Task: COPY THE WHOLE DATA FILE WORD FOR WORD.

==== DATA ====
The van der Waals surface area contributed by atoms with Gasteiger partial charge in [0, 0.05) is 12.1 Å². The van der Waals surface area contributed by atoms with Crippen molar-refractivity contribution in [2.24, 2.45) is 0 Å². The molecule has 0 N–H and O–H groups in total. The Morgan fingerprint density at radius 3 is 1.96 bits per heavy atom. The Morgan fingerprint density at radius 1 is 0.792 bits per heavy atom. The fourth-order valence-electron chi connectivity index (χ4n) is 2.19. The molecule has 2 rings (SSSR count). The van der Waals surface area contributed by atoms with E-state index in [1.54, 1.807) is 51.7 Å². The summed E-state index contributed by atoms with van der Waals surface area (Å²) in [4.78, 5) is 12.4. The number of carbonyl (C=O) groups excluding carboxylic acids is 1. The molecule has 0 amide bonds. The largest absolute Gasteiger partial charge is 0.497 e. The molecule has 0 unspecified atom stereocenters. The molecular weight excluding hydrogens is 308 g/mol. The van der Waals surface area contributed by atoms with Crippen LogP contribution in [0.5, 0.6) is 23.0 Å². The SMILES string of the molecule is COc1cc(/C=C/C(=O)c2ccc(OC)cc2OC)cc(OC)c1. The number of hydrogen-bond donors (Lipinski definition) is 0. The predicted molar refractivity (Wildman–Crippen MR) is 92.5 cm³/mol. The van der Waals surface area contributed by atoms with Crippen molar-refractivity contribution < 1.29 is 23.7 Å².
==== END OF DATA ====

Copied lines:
The van der Waals surface area contributed by atoms with Gasteiger partial charge in [0, 0.05) is 12.1 Å². The van der Waals surface area contributed by atoms with Crippen molar-refractivity contribution in [2.24, 2.45) is 0 Å². The molecule has 0 N–H and O–H groups in total. The Morgan fingerprint density at radius 3 is 1.96 bits per heavy atom. The Morgan fingerprint density at radius 1 is 0.792 bits per heavy atom. The fourth-order valence-electron chi connectivity index (χ4n) is 2.19. The molecule has 2 rings (SSSR count). The van der Waals surface area contributed by atoms with E-state index in [1.54, 1.807) is 51.7 Å². The summed E-state index contributed by atoms with van der Waals surface area (Å²) in [4.78, 5) is 12.4. The number of carbonyl (C=O) groups excluding carboxylic acids is 1. The molecule has 0 amide bonds. The largest absolute Gasteiger partial charge is 0.497 e. The molecule has 0 unspecified atom stereocenters. The molecular weight excluding hydrogens is 308 g/mol. The van der Waals surface area contributed by atoms with Crippen LogP contribution in [0.5, 0.6) is 23.0 Å². The SMILES string of the molecule is COc1cc(/C=C/C(=O)c2ccc(OC)cc2OC)cc(OC)c1. The number of hydrogen-bond donors (Lipinski definition) is 0. The predicted molar refractivity (Wildman–Crippen MR) is 92.5 cm³/mol. The van der Waals surface area contributed by atoms with Crippen molar-refractivity contribution < 1.29 is 23.7 Å².